‘If my son said he wanted to join the army, I would have shot him’

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Photo: Shailendra Pandey

KISHORE PANDEY (name changed) joined the National Defence Academy when he was 16. Life was tough but he and the other cadets clung to camaraderie as the one thing that helped them through their career in the forces. Thirty-six years of army life later, Pandey, now a serving Brigadier, had to turn around and tell a joint secretary in the Ministry of Defence that if he had had a son who wanted to join the army, he would have shot him. A reaction this intense, Pandey says, is only human. “It hurts to see a man with only 20 years of experience order around a man with 36 years of service,” he says, adding, “Why wouldn’t I want a better future for my children?”

Like this 59-year-old, many armed forces personnel echo the sense that the izzat (pride) the army was once centred on, has diminished in the public eye because the civilian hierarchy in the administration thinks itself above the defence services. An Indian Police Service (IPS) and an Indian Administrative Service (IAS) officer will unquestionably be promoted to the rank of a DIG and a Joint Secretary (equal to the rank of a Brigadier in the Army) respectively before his retirement. But in the Army, most of the officers are superseded at the rank of Lt Colonel and Colonel,” he explains.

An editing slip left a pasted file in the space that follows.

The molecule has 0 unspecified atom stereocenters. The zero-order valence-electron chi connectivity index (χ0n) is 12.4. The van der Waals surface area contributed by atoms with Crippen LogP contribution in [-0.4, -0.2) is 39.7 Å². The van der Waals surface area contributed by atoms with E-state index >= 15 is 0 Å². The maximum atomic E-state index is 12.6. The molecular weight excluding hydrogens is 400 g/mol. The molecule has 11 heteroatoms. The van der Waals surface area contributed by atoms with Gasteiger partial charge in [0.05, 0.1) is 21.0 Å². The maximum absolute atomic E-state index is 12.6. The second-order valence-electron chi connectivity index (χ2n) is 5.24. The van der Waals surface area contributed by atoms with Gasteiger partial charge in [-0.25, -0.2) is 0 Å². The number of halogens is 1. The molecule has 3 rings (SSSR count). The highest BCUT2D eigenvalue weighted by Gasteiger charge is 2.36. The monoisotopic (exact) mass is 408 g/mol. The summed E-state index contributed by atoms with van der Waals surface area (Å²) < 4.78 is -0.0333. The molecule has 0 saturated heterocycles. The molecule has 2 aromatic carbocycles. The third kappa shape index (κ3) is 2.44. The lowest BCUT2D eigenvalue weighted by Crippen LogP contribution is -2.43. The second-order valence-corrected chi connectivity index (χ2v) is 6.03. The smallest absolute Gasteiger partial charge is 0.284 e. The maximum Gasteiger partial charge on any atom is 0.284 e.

Pandey recalls how when he reached a stage in his career when he thought he could help people junior him, he realised he was helpless. “I could only write letters to the civilian authorities requesting them, but the power to take decisions lies with them. That’s when you start getting frustrated,” he says.

On the family front, his wife, Pooja (name changed), whom he married in 1976, chose to travel with him wherever he was relocated. Trained as a child psychologist, Pooja says she never took her career seriously. “We had decided to be together. Seeing new places was always a high. But the children had to rough it out. Their education was forever a problem,” she says.

Their two daughters chose to marry out of the army because they knew intimately the deficiencies of cantonment life. “It’s not just the money. The country doesn’t look at the army with the same respect. The uniform doesn’t carry the same gleam. It’s only money that gives you izzat today,” says Pandey.

So what can be done to stem the exodus? “You’ve got to change with the times. People walk out of a marriage because they say they were never loved or wanted. It’s the same with the army,” Pandey says.

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